A House Paint Reduces Bug-Borne Diseases

A Spanish company fights malaria with pesticides in house paint
"It's not just the insects that are the problem," says Spanish entrepreneur Pilar Mateo. "It's the poverty."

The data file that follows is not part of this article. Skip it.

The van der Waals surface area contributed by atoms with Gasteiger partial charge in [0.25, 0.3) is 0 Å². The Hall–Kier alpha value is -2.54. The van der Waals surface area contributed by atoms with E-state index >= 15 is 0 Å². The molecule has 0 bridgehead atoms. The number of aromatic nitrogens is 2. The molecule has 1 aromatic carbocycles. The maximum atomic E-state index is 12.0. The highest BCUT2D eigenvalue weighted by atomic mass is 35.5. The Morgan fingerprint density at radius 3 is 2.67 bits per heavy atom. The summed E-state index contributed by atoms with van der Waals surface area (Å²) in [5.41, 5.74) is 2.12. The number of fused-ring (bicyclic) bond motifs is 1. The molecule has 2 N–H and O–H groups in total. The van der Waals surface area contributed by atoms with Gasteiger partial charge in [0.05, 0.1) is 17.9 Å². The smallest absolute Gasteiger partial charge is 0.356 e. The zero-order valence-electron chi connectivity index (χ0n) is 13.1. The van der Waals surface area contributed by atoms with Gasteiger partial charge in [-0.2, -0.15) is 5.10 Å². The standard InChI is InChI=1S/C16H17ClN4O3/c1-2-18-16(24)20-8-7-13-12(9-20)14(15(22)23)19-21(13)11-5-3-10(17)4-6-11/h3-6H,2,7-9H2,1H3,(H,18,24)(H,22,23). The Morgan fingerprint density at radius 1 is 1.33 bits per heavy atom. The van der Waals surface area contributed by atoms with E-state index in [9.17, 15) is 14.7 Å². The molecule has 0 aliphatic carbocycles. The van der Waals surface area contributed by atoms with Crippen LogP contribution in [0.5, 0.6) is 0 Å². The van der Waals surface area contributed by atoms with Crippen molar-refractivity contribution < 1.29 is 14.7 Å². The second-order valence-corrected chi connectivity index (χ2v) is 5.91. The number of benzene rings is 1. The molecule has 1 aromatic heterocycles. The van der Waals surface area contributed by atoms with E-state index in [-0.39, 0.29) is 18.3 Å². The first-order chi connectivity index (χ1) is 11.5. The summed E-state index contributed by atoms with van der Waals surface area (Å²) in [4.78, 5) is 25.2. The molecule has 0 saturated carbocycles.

For decades, nets and sprays have been the only effective methods for controlling the mosquitoes that cause malaria and dengue. Pilar Mateo thinks she can do better. The Spanish chemist has invented a way to embed pesticides in microcapsules stirred into house paints at her Valencia company, Inesfly. The insecticides are released from the paint slowly, remaining effective for two to four years, while sprays typically need to be reapplied at least every six months. “The paint acts like a vaccine for houses and buildings,” she says.

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